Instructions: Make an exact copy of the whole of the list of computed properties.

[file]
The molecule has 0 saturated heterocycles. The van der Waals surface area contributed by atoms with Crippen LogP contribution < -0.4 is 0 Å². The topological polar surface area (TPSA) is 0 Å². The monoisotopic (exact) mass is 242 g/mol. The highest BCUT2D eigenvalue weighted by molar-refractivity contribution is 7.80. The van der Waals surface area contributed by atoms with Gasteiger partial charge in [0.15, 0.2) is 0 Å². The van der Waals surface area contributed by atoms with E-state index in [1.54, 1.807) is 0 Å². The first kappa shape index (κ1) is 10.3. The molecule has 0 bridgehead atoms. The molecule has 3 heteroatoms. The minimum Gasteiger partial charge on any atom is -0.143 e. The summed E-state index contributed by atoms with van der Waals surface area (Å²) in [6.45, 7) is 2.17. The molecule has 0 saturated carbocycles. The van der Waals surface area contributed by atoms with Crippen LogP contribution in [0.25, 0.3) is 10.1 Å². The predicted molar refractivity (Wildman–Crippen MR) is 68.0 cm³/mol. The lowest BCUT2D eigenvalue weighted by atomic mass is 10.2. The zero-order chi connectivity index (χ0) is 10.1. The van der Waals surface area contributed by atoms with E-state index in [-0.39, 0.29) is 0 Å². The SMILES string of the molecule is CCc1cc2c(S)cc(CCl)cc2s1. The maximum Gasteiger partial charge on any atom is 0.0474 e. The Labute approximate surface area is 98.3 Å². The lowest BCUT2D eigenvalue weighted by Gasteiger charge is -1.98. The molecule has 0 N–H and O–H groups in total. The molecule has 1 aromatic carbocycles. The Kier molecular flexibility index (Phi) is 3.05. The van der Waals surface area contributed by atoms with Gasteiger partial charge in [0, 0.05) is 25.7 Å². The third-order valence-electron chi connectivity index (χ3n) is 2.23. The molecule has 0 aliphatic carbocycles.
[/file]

The molecule has 0 saturated heterocycles. The van der Waals surface area contributed by atoms with Crippen LogP contribution < -0.4 is 0 Å². The topological polar surface area (TPSA) is 0 Å². The monoisotopic (exact) mass is 242 g/mol. The highest BCUT2D eigenvalue weighted by molar-refractivity contribution is 7.80. The van der Waals surface area contributed by atoms with Gasteiger partial charge in [0.15, 0.2) is 0 Å². The van der Waals surface area contributed by atoms with E-state index in [1.54, 1.807) is 0 Å². The first kappa shape index (κ1) is 10.3. The molecule has 0 bridgehead atoms. The molecule has 3 heteroatoms. The minimum Gasteiger partial charge on any atom is -0.143 e. The summed E-state index contributed by atoms with van der Waals surface area (Å²) in [6.45, 7) is 2.17. The molecule has 0 saturated carbocycles. The van der Waals surface area contributed by atoms with Crippen LogP contribution in [0.25, 0.3) is 10.1 Å². The predicted molar refractivity (Wildman–Crippen MR) is 68.0 cm³/mol. The lowest BCUT2D eigenvalue weighted by atomic mass is 10.2. The zero-order chi connectivity index (χ0) is 10.1. The van der Waals surface area contributed by atoms with E-state index in [-0.39, 0.29) is 0 Å². The SMILES string of the molecule is CCc1cc2c(S)cc(CCl)cc2s1. The maximum Gasteiger partial charge on any atom is 0.0474 e. The Labute approximate surface area is 98.3 Å². The lowest BCUT2D eigenvalue weighted by Gasteiger charge is -1.98. The molecule has 0 N–H and O–H groups in total. The molecule has 1 aromatic carbocycles. The Kier molecular flexibility index (Phi) is 3.05. The van der Waals surface area contributed by atoms with Gasteiger partial charge in [0, 0.05) is 25.7 Å². The third-order valence-electron chi connectivity index (χ3n) is 2.23. The molecule has 0 aliphatic carbocycles.